|Publication number||US4285646 A|
|Application number||US 06/149,370|
|Publication date||Aug 25, 1981|
|Filing date||May 13, 1980|
|Priority date||May 13, 1980|
|Publication number||06149370, 149370, US 4285646 A, US 4285646A, US-A-4285646, US4285646 A, US4285646A|
|Original Assignee||Fiber Industries, Inc.|
|Export Citation||BiBTeX, EndNote, RefMan|
|Patent Citations (10), Referenced by (23), Classifications (6), Legal Events (2)|
|External Links: USPTO, USPTO Assignment, Espacenet|
The present invention relates to the manufacture of melt spun polymeric filaments and, in particular, to the quenching of spun filaments emerging from the spinneret.
The manufacture of melt spun polymeric filaments is typically achieved by extruding a molten polymer, such as polyester, polyamide, etc., through a spinneret and then cooling the filaments thus formed. Therebelow, the filaments are converged and gathered at a guide and delivered to a bobbin or further treatment station.
The manner in which the filaments are cooled has a significant impact on the resulting quality of the filaments. A typical cooling technique involves a gas quench in which cool air is blown across the filaments as they emerge from the spinneret. In instances where the filaments are extruded in the form of a circular array, it is common to utilize an outflow quench technique in which the filaments are passed downwardly in surrounding relation to an upwardly extending air pipe, the latter being arranged generally coincident with the central axis of the group of filaments. Quench air is directed radially or laterally outwardly through the filament group from an upper, apertured end of the pipe, the air preferably dispersed by a porous sheathing surrounding the apertures. There is thus produced a controlled cooling of the filaments. For example, see U.S. Pat. Nos. 3,135,811; 3,259,681; 3,858,386; and 3,969,462. There has also been prior public use for more than one year of the apparatus shown in FIGS. 1A and 1B.
In FIGS. 1A, 1B there is depicted a conventional melt-spinning apparatus 10 wherein a conventional filter pack 12 carries a conventional spinneret 14 through which is downwardly extruded a molten polymer such as polyester or polyamide for example, to form filaments. The spinneret is of a conventional type comprising holes arranged in an annular pattern so that a group 15 of circularly arranged filaments 16 is formed. The holes of the spinneret are preferably arranged in a series of circular rows having a common central axis. The spun filaments are split into two groups and travel downwardly to two turning guides 9, or godets or rolls, at which they are gathered and redirected, in conventional fashion.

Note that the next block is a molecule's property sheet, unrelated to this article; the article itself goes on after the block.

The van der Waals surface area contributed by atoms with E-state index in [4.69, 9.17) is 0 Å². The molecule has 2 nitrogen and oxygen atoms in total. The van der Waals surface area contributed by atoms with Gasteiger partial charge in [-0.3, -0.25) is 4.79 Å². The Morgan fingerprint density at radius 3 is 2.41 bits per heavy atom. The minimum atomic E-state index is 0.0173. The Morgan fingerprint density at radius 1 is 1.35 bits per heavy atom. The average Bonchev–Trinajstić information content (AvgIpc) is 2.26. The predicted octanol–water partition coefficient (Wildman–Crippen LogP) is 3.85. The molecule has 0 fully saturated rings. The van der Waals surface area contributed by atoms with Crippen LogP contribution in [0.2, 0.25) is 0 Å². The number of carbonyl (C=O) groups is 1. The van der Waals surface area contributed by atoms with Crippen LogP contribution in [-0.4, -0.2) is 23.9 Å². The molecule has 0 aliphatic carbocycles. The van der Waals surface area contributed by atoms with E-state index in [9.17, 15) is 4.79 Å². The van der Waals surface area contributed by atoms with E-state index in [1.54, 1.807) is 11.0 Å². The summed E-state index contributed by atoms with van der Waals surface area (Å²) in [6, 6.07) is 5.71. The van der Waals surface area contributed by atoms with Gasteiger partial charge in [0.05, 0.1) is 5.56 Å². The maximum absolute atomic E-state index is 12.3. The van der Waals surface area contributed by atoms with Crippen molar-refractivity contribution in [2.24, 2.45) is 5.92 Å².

The pack 12 is mounted on a conventional superstructure 20, and the filaments travel downwardly within a cabinet 22 closed at least on three sides and possibly open at the fourth side for operator monitoring purposes.
Quench gas in the form of air is provided to cool the filaments 15 emerging from the spinneret. The quench gas is delivered through an upwardly extending quench gas conduit 1 which includes a gas supply portion 2 and a gas discharge portion 3, which comprises a perforated hole pattern to obtain a required profile. The gas supply portion extends horizontally into the group of filaments and forms an elbow 4. Openings are provided in the gas discharge portion to discharge quench air radially outwardly, with the desired profile, through the surrounding filaments. A porous sheath 5 surrounds the gas discharge portion to uniformly disperse the discharging air.
The upper end of the conduit 1 includes a pin 6 which is received in an opening of the spinneret 14 to prevent lateral displacement of the conduit 1.
As is apparent from FIG. 1B, the filaments 16 are separated into two bunches 7, 8 to avoid contacting the elbow portion of the conduit 1. The separate filament bunches are gathered and redirected at a pair of turning guides 9.
In operation, quench air is delivered via the conduit 1 and is discharged radially outwardly from within the group of filaments emerging from the spinneret. The quenched filaments are separated into bunches 7, 8 and are gathered and redirected at the guides 9 for collection, or further treatment.
It will be appreciated that the conduit 1 is often of substantial height, thereby increasing the overall height of the machine and rendering it difficult to maintain the conduit in alignment with the longitudinal axis defined by the filament group. This arrangement also renders it difficult to maintain constant the distance from the spinneret to the uppermost quench air stream. Air gaps 16A are formed between the filament bunches 7, 8 which gaps promote undesirable air turbulence. To limit the ability of the filaments to contact the elbow, the diameter of the conduit 1 is minimized, but this restricts the quantity of air flow that can be conducted and also increases the pressure drop.